India Bhutan foundation was established in 2003 for improving people to people cooperation in the areas of culture, education and environment protection  Established the “Nehru-Wangchuck Cultural Centre” at Thimphu on 21st September 2010. India has provided scholarships for Bhutanese students studying in Undergraduate and Postgraduate courses in Indian institutions Environment Cooperation: India is considering to involve Bhutan in National Mission for Sustaining the Himalayas. The project aims at protecting the Himalayan ecosystem that has been endangered by numerous ecological problems. Areas of Contentions India has been occasionally complained by Bhutan for meddling in its internal affairs. For Example, India’s decision to withdraw its subsidies in cooking gas and kerosene in The timing of the decision was few weeks before general election in Bhutan was questioned Bhutan wants to increase its export power tariff to India that is complained for being lesser than its cost of production

12 The Motor Vehicles Agreement that was signed in 2015 involving Bangladesh, Bhutan, India and Nepal (BBIN) was blocked by Bhutan’s upper house citing environmental concerns. What is BBIN ? BBIN is an Initiative is a sub regional architecture of countries in Eastern South Asia, a subregion of South Asia. It meets through official representation of member states to formulate, implement and review quadrilateral agreements across areas such as water resources management, connectivity of power, transport, and infrastructure What is BBIN Motor Vehicles Agreement ?  The agreement will permit the member states to ply their vehicles in each other's territory for transportation of cargo and passengers, including third country transport and personal vehicles. Each vehicle would require an electronic permit to enter another country's territory, and border security arrangement between nations' borders will also remain. India approved $1.08 Billion for construction and upgradation of 558 km long roads that join Bangladesh, Bhutan and Nepal. The project will receive 50% funding from Asian Development Bank. The project is scheduled to be completed by It is estimated that this project will increase the regional trade by 60% while that with rest of the world by 30%.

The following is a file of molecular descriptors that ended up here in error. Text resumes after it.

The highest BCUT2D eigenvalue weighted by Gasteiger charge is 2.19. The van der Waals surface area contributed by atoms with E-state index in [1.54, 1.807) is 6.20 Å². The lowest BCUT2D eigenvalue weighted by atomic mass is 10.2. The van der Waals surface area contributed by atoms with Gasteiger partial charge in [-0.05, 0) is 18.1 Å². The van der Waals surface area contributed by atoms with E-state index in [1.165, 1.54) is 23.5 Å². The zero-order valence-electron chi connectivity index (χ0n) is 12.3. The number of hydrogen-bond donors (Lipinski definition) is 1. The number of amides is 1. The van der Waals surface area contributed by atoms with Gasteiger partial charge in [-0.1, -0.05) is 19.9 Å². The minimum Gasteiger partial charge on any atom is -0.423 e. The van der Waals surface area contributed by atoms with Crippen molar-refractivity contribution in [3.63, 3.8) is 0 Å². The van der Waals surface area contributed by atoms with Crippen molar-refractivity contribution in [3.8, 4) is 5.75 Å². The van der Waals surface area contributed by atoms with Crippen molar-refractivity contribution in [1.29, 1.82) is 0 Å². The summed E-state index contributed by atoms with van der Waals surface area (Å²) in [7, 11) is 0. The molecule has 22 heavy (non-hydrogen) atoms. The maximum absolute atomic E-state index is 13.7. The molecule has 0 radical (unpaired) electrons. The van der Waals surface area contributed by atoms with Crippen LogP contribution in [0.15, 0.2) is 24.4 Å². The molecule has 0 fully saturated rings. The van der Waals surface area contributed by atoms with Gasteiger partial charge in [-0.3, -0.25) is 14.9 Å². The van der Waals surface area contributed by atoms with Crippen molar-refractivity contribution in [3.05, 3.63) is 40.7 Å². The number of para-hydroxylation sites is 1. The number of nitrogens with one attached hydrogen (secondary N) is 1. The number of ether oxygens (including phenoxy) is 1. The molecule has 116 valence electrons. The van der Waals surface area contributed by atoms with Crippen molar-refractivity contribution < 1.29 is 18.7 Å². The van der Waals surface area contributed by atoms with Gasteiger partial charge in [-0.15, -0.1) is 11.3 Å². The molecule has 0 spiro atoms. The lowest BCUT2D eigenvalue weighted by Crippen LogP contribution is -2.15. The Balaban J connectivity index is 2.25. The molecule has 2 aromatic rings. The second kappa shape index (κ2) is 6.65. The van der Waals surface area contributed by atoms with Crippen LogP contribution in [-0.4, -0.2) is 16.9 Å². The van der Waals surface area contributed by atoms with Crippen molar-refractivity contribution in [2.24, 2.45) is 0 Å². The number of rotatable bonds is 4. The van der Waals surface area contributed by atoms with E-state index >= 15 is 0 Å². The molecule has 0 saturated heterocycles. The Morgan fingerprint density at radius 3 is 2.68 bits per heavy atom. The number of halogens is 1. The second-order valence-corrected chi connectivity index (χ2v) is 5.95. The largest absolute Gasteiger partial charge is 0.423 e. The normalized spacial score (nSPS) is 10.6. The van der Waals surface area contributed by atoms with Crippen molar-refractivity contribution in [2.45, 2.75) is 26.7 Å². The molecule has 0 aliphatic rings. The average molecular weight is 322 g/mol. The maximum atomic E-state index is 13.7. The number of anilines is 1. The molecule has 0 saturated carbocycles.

14 China – India In 1954, during Nehru’s era both countries agreed on a Peace treaty called Panchsheel . We got this Peace treaty in return we have given the buffer state Tibet to china. In 1959, People’s Liberation Army of China (PLA) started doing atrocities on native people of Tibet and these people have revolted against the PLA. In this process the spiritual head of Tibet dalai lama had to flee Tibet and took asylum in India. In 1962, Nehru government followed a frontier policy by which India send their forces to where ever it thinks that it is its territory . By this China retaliated and launched a full scale war on India in which India lost, China conquered many Indian territories and later on unilaterally they did a ceasefire and went back to the territory which they thought was theirs i.e., present Line of control. In 1988, Rajiv Gandhi visited China and the diplomatic relations started again after a long time. In 1991 after the end of cold war, the main policy shift between the both countries is that the boundary disputes should not hamper the economic and cultural relations and should settle the boundary disputes as earlier as possible. Agreement on Maintenance of Peace and Tranquillity, commonly known as Border Peace and Tranquillity Agreement, which was signed during the 1993 visit by the then Prime Minister Narasimha Rao to Beijing. At that time, it was the first Sino-Indian border agreement aimed at maintaining peace along the mountainous, disputed boundary.